Bidirectional typechecking, in which terms either synthesize a type or are checked against a known type, has become popular for its scalability (unlike Damas-Milner type inference, bidirectional typing remains decidable even for very expressive type systems), its error reporting, and its relative ease of implementation. Following design principles from proof theory, bidirectional typing can be applied to many type constructs. The principles underlying a bidirectional approach to polymorphism, however, are less obvious. We give a declarative, bidirectional account of higher-rank polymorphism, grounded in proof theory; this calculus enjoys many properties such as η-reduction and predictability of annotations. We give an algorithm for implementing the declarative system; our algorithm is remarkably simple and well-behaved, despite being both sound and complete.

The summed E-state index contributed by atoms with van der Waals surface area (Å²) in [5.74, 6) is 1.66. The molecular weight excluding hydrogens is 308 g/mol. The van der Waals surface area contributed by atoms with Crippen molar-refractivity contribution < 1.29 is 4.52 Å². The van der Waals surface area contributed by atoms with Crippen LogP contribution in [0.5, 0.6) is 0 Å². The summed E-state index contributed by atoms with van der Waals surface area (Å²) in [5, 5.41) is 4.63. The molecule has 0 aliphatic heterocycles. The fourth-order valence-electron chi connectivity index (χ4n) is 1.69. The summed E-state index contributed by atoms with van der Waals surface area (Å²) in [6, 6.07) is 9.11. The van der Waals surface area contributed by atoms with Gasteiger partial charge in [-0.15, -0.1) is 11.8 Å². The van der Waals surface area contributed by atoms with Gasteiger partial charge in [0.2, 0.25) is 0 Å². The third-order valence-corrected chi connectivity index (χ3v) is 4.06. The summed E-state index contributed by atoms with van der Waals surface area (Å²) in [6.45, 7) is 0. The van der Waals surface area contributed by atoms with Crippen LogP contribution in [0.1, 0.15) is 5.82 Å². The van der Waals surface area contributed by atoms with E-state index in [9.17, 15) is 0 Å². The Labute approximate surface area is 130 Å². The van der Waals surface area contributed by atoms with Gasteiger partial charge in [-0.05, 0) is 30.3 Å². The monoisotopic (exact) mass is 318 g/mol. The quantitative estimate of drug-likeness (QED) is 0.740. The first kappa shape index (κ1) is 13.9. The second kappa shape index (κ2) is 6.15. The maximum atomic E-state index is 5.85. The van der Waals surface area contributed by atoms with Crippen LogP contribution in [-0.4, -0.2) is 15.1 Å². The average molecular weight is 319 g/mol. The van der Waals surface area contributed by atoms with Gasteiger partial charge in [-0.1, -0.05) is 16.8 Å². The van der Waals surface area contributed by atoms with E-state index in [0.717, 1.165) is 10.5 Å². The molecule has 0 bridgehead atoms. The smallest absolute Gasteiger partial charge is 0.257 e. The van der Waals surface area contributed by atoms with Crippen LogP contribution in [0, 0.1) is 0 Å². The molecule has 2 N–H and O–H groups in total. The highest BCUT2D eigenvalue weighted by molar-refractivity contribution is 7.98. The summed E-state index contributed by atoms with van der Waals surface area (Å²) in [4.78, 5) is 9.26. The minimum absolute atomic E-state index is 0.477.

This paper is descended from Greedy Bidirectional Polymorphism,
but is much better: the algorithm is different and simpler, the metatheory is different
and cleaner, and the proofs actually work.
(Objective evidence that it's simpler: the algorithm has been implemented by at least two different people, with no assistance from the authors. See Neel's blog post, and a post by Ben Lippmeier.)